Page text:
WEPE034 - Poster Exhibition
Can laypersons in high-prevalence South Africa perform an HIV self-test accurately?
M. Dong1,2, R. Regina2, S. Hlongwane2, M. Ghebremichael1, D. Wilson3, K. Dong1,2
1Massachusetts General Hospital, Ragon Institute of MGH, Harvard & MIT, Cambridge, United States, 2ITEACH SA, Pietermaritzburg, South Africa, 3Edendale Hospital, Medicine, Pietermaritzburg, South Africa
Background: HIV self-testing (HST) is receiving increased attention globally, with the recognition that new, cost-effective strategies are needed to achieve universal HIV testing. A number of studies of various designs and sample populations have investigated HIV self-testing, but this is the first to examine accuracy of unsupervised blood-based self-testing, including interpretation of participants'' own results, by laypersons of limited education from a resource-limited, high HIV prevalence population.
Methods: A cross-sectional study is currently being conducted with a target of 230 participants. As of January 2014, 195 enrollees from three representative communities in KwaZulu-Natal, South Africa have completed the study. Participants tested using a self-test kit that included commercially available rapid test components (finger-prick whole blood rapid test, lancet, pipette, alcohol swab) and illustrated instructions designed specifically for self-testing, supported by a telephone helpline. To assess accuracy of self-test performance, two confirmatory tests were performed for comparison: HCT performed by trained staff, and laboratory ELISA. To assess accuracy of result interpretation, participants and study staff read HST results independently.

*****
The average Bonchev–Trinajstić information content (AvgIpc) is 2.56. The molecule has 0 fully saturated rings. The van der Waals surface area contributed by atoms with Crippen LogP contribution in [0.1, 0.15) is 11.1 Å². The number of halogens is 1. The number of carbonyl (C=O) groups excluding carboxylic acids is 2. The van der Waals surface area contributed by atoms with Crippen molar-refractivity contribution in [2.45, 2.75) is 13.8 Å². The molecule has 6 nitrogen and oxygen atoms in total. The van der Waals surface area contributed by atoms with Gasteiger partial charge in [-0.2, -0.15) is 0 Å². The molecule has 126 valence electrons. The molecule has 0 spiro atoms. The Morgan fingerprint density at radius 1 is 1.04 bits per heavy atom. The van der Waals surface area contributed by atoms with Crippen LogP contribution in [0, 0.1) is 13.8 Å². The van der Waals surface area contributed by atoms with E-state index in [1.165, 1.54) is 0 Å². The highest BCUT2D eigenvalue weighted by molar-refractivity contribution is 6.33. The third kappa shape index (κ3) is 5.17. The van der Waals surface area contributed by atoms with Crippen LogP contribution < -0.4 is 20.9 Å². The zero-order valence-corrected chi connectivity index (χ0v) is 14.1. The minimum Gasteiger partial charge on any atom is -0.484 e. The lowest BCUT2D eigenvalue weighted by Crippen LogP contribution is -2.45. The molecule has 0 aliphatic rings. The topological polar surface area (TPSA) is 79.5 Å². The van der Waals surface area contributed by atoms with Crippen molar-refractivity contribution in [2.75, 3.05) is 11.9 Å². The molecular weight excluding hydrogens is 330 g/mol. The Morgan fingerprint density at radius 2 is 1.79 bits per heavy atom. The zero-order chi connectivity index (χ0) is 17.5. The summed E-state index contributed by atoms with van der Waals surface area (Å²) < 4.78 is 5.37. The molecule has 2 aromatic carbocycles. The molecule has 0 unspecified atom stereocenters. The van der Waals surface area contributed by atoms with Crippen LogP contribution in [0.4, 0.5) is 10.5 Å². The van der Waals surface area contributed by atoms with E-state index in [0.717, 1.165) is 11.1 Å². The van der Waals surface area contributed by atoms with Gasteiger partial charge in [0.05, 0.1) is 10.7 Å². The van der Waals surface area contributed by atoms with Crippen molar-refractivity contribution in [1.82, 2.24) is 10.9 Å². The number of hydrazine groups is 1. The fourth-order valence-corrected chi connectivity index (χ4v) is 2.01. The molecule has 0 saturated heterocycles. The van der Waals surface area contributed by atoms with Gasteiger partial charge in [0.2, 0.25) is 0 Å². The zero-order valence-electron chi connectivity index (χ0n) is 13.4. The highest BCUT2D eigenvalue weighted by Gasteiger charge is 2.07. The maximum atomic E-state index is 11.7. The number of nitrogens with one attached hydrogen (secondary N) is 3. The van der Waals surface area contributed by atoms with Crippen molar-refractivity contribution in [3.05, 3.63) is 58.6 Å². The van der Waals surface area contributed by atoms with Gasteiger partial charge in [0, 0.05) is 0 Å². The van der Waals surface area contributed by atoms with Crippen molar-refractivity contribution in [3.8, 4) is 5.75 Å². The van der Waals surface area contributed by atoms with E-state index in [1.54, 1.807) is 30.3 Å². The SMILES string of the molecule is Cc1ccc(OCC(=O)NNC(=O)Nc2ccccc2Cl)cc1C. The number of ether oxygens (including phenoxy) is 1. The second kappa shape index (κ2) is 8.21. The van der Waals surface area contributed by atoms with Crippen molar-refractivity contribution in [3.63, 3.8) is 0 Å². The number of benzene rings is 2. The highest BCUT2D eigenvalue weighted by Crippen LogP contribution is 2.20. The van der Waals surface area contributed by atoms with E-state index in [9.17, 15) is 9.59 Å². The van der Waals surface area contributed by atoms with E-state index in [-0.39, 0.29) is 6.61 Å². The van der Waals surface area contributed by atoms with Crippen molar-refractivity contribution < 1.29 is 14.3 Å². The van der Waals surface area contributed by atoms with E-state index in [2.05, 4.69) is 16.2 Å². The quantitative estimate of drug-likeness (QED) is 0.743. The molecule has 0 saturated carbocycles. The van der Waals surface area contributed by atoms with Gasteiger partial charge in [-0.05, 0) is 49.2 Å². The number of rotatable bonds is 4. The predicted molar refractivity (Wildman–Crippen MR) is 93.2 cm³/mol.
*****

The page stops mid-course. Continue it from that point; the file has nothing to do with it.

Results: 193 (98.97%) out of 195 participants had a valid self-test result. Sensitivity and specificity of the self-test were 96.97% (CI: 84.18% to 99.49%) and 100% (95% CI: 97.67 to 100%), respectively. 192 (98.46%) out of 195 participants interpreted their result correctly (1 of 33 positive results was interpreted as negative, 1 of 2 invalid results was interpreted as negative, and 1 negative result was interpreted as “unsure of result”. 32.3% called the helpline for assistance during self-testing.
Conclusions: HST with a blood-based rapid test is highly accurate when performed by laypersons in representative high-burden, limited-education settings in KZN, South Africa, when packaged with illustrated instructions, accompanied by a telephone helpline. Blood-based rapid tests represent a cost-effective alternative to oral fluid tests and thus may be ideal for scale-up of HST in resource-limited settings, but safe disposal of infectious waste must be addressed. Additionally, working with manufacturers to customize components for a self-testing kit may improve both safety and ease of use.
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